Landa claims he had discovered evidence of human sacrifice and other idolatrous practices while rooting out native idolatry. Although one of the alleged victims of said sacrifices, Mani Encomendero Dasbatés, was later found to be alive and Landa’s enemies contested his right to run an inquisition, Landa insisted the Papal Bull Exponi nobis justified his actions.
Lopez de Cogolludo, Landa’s chief Franciscan biographer, wrote of Landa’s first hand experiences with human sacrifices. When Landa first came to the Yucatán, he made it his mission to walk the breadth of the peninsula and preach to the most remote villages. While passing through Cupules, he came upon a group numbering 300 that was about to sacrifice a young boy. Enraged, Landa stormed through the crowd, released the boy, smashed the idols and began preaching with such zeal and sincerity that they begged him to remain in the land and teach them more.
Landa was remarkable in that he was willing to go where no others would. He entered lands only recently conquered where native resentment of Spaniards was still very intense. Armed with nothing but the conviction to learn as much of native culture as he could, so that it would be easier for him to destroy it in the future, Landa formulated an intimate contact with natives. Natives placed him in such an esteemed position they were willing to show him some of their sacred writings that had been transcribed on deerskin books. To Landa and the other Franciscan friars, the very existence of these Mayan codices was proof of diabolical practices. In references to these books, Landa has said:
We found a large number of books in these characters and, as they contained nothing in which were not to be seen as superstition and lies of the devil, we burned them all, which they (the Maya) regretted to an amazing degree, and which caused them much affliction.
Landa himself was never in doubt of the necessity of his inquisition. Whether magic and idolatry were being practiced or not, there can be little doubt Landa was “possessed” by fantasies of demonic power in a new land. Landa, like most Franciscans of the time, subscribed to millenarian ideas, which demanded the mass conversion of as many souls as possible before the turn of the century. Eliminating evil and pagan practices, Landa believed, would usher the Second Coming of Christ that much sooner.
A controversial figure in the history of the Christianization of Central America Diego de Landa is at once reviled for his cruelty and for his destruction of invaluable historic materials about Maya culture and valued for his personal contributions to the study of the same.
Landa’s Relación De Las Cosas De Yucatán is about as complete a treatment of Mayan religion as we are likely to ever have. While controversy surrounds Landa’s use of force in the conversion process, few scholars would debate the general accuracy of his recordings. Allen Wells calls his work an “ethnographic masterpiece”, while William J. Folan, Laraine A. Fletcher and Ellen R. Kintz have written that Landa‘s account of Maya social organization and towns before conquest is a “gem.” Landa’s writings are our main contemporary source for Mayan history, without which our collective knowledge of Mayan ethnology would be devastatingly small. While Landa might have exaggerated some claims to justify his actions to his accusers, his intimate contact with natives and all around accuracy in other fields heavily implies his version of events has at least some truth in it.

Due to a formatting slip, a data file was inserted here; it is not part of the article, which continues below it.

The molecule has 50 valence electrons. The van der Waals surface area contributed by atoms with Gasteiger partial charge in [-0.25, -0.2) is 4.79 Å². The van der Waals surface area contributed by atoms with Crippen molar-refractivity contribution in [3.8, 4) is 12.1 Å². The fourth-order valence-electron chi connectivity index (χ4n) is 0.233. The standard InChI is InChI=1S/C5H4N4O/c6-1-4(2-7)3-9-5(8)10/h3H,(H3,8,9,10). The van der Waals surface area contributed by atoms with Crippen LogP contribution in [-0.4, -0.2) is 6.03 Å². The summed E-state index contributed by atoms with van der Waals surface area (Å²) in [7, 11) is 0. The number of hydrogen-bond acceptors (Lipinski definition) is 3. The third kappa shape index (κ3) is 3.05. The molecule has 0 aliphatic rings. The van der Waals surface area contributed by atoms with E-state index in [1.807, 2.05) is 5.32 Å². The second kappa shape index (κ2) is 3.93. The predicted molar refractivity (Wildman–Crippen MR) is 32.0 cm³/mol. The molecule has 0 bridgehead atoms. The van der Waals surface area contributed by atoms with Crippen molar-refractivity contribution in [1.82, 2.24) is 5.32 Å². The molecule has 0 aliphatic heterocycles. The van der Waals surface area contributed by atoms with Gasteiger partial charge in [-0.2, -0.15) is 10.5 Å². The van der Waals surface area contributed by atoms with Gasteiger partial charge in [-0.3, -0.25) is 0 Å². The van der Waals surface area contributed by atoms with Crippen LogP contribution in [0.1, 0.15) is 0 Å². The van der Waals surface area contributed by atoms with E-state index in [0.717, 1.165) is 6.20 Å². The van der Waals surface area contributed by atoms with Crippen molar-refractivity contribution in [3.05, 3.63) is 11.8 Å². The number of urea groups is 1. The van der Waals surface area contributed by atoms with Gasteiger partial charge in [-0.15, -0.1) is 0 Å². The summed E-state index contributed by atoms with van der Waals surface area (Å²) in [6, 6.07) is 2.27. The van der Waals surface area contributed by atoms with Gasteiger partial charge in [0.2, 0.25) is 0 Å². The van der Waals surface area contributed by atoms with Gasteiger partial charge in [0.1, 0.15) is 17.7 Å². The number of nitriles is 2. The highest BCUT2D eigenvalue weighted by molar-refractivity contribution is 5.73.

Ironically, historian John F Chuchiak IV has suggested that the result of Landa's fervor to exterminate the traditional Maya religion in fact had the opposite effect and is partially the reason why Maya religion is still alive today in the Yucatán. He argues that Landa's excesses caused the secular authorities to remove the Franciscans' right to take disciplinary measures against idolaters while still leaving the Maya under the care of the Franciscans' cathechization. Chuchiak suggests that the revocation of the Franciscans' "rights" to administer punishments to idolaters was an important factor in the survival of Maya religion to this day.
Landa's Relación de las cosas de Yucatán also created a valuable record of the Mayan writing system, which despite its inaccuracies was later to prove instrumental in the later decipherment of the writing system. Landa asked his informants (his primary sources were two Maya individuals descended from a ruling Maya dynasty, literate in the script) to write down the glyphic symbols corresponding to each of the letters of the (Spanish) alphabet, in the belief that there ought to be a one-to-one correspondence between them. The results were faithfully reproduced by Landa in his later account, although he recognised that the set contained apparent inconsistencies and duplicates, which he was unable to explain. Later researchers reviewing this material also formed the view that the "de Landa alphabet" was inaccurate or fanciful, and many subsequent attempts to use this transcription remained unconvincing. It was not until much later, in the mid-20th century, when it was realised and then confirmed that it was not a transcription of an alphabet, as Landa and others had originally supposed, but was rather a syllabary. Confirmation of this was only to be established by the work of Russian linguist Yuri Knorozov in the 1950s, and the succeeding generation of Mayanists.
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|Wikimedia Commons has media related to Diego de Landa.|
- A biography
- Research Reports on Ancient Maya Writing Glyph Drawings from Landa's Relación: A Caveat to the Investigator by George Stuart, Center for Maya Research